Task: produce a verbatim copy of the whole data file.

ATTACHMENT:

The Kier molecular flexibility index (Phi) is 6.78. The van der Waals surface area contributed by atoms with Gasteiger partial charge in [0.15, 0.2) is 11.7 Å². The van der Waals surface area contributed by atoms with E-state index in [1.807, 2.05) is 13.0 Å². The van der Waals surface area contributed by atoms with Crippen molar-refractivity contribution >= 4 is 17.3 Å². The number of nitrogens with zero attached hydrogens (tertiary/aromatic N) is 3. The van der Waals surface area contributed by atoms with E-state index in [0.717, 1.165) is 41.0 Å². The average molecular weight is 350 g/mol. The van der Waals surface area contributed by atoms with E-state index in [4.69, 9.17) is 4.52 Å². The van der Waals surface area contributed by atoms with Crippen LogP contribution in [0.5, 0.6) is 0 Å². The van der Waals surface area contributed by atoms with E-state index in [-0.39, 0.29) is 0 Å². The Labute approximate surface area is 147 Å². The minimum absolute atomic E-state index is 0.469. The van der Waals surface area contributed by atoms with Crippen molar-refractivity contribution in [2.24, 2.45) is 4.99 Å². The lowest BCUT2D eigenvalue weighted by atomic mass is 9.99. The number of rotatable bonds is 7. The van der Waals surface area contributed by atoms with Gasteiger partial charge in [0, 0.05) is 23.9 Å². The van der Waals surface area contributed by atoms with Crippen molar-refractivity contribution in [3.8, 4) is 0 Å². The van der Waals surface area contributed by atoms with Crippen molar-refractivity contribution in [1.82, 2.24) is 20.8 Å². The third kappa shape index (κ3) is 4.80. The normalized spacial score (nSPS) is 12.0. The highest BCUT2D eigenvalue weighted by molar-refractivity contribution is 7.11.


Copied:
The Kier molecular flexibility index (Phi) is 6.78. The van der Waals surface area contributed by atoms with Gasteiger partial charge in [0.15, 0.2) is 11.7 Å². The van der Waals surface area contributed by atoms with E-state index in [1.807, 2.05) is 13.0 Å². The van der Waals surface area contributed by atoms with Crippen molar-refractivity contribution >= 4 is 17.3 Å². The number of nitrogens with zero attached hydrogens (tertiary/aromatic N) is 3. The van der Waals surface area contributed by atoms with E-state index in [0.717, 1.165) is 41.0 Å². The average molecular weight is 350 g/mol. The van der Waals surface area contributed by atoms with E-state index in [4.69, 9.17) is 4.52 Å². The van der Waals surface area contributed by atoms with Crippen LogP contribution in [0.5, 0.6) is 0 Å². The van der Waals surface area contributed by atoms with E-state index in [-0.39, 0.29) is 0 Å². The Labute approximate surface area is 147 Å². The minimum absolute atomic E-state index is 0.469. The van der Waals surface area contributed by atoms with Crippen molar-refractivity contribution in [2.24, 2.45) is 4.99 Å². The lowest BCUT2D eigenvalue weighted by atomic mass is 9.99. The number of rotatable bonds is 7. The van der Waals surface area contributed by atoms with Gasteiger partial charge in [0, 0.05) is 23.9 Å². The van der Waals surface area contributed by atoms with Crippen molar-refractivity contribution in [3.8, 4) is 0 Å². The van der Waals surface area contributed by atoms with Crippen molar-refractivity contribution in [1.82, 2.24) is 20.8 Å². The third kappa shape index (κ3) is 4.80. The normalized spacial score (nSPS) is 12.0. The highest BCUT2D eigenvalue weighted by molar-refractivity contribution is 7.11.